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Ocean, Air, Road market insights – March 2022

Ocean: fuel costs rise as geopolitical tensions escalate 

  • The return of war to Europe, and a near-total embargo on one of the world’s busiest lanes for cross-border commerce, are compounding global supply chains, strained since the pandemic’s start in 2020. Disruptions are widespread; schedule reliability dropped in January to 30.9% (-1.1% MoM change), whilst average delays in Europe range from 7-14 days1
  • Capacity: vessel delays and port congestion continue to impact capacity, keeping it tight across the board. Meanwhile, labour shortages caused by Covid outbreaks at origin have added to berthing delays. We expect carriers to proactively run blank sailings and port omissions as a way of countering equipment shortages throughout Q22
  • Rates: due to the ongoing invasion of Ukraine, we are likely to see the introduction of bunker surcharges as a result of the rising price of crude oil3. Spot rates are extremely volatile, with some discounts occurring from main Chinese ports. 

1. Sea Intelligence, Schedule Reliability
2 Morningstar, When will the supply chain recover in 2022
3. Loadstar, Why war in Ukraine could be catastrophic for container shipping

Air: available capacity plummets as international sanctions are imposed on Russian flights, and airspace    

  • International sanctions imposed on Russia due to the invasion of Ukraine are heavily impacting air freight. Up to 50% of available airspace has been cut, disrupting most Far East to Europe routes. Meanwhile, strict Covid measures remain in place at airports in China and Hong Kong, slowing cargo handling and causing delays1.  
  • Capacity: even before the cuts mentioned above (Russian flights no longer operating on Asia to Europe/US trade lanes) global capacity dropped by 15% in Jan 2022 vs 2019 (with bellyhold capacity still down 25% in Jan vs pre-pandemic levels). We expect the situation to persist, and will continue monitoring the impact of the ongoing crisis2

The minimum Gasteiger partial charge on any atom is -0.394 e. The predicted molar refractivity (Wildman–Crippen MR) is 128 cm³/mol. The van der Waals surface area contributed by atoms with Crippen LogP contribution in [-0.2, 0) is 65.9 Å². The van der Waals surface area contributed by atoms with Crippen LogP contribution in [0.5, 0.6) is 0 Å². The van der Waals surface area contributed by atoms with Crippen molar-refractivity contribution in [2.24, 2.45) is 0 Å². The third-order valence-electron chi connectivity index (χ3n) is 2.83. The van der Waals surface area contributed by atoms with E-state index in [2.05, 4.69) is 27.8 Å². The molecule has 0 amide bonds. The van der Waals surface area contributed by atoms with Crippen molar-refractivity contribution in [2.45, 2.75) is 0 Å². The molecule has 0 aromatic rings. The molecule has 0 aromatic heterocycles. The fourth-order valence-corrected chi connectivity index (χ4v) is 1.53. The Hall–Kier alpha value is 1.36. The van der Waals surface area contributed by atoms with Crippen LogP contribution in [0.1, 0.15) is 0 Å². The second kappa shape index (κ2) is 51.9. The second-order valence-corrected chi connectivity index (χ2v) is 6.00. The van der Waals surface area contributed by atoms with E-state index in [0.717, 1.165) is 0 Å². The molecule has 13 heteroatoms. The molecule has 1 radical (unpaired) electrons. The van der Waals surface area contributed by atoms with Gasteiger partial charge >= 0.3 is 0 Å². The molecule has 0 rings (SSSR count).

• Rates: after a drop of 16.3% MoM in February (slowing demand post-CNY), Asia-Pacific rates have risen by 15% due to reduced airspace and the increase in fuel costs rising (+25% MoM)3. These factors are driving volatility in the spot-rate market.

1. IATA, Air Cargo Monthly
2. Loadstar, Aid freight turned upside down as capacity slumps
3. Air Cargo News, Surcharges increase as Ukraine conflict rages

Road: crude oil and diesel prices reach fourteen year high  

  • The escalating war in Ukraine is continuing to impact the price of crude oil and diesel, globally. The price of Brent crude – the global oil benchmark – has climbed from 43% from the start of February (reaching $139 a barrel, a fourteen year high)1. We expect this to remain elevated as further sanctions are announced.
  • Meanwhile, delays are mounting at Dover as the logistics sector boosts efforts to aid the crisis in Ukraine. UK and French border controls and sanitary checks have been removed on humanitarian relief to ease mounting backlogs, but a lack of clear requirements coupled with Brexit-border checks has led to “serious delays”, according to The Loadstar.

Source: Xeneta
Note: Average rates, priced for 500+kgs.

Q2 2022> make visibility the priority 

  • Plan for resilience. The war in Ukraine and volatile fuel costs may reinforce businesses need to “reduce their reliance on intricate global supply chains,” according to a report by Oxford Economics. Some ways of boosting resilience include prioritising visibility, taking a multi-forwarder approach and geographically diversifying with nearshoring.
  • Monitor suppliers. As uncertainty continues, we advise keeping close track of supplier performance, and cargo ready dates. Booking windows are likely to shorten, so prepare as much as you can in advance and provide forwarders with granular cargo ready details where possible. 
  • End to end platform. As the freight market is volatile, rates and transit times are likely to remain erratic in the coming months. With a digitally connected supply chain, you can prioritise the shipment of certain goods, and spot delays as they happen. This will help you act to minimise the impact on your end customer.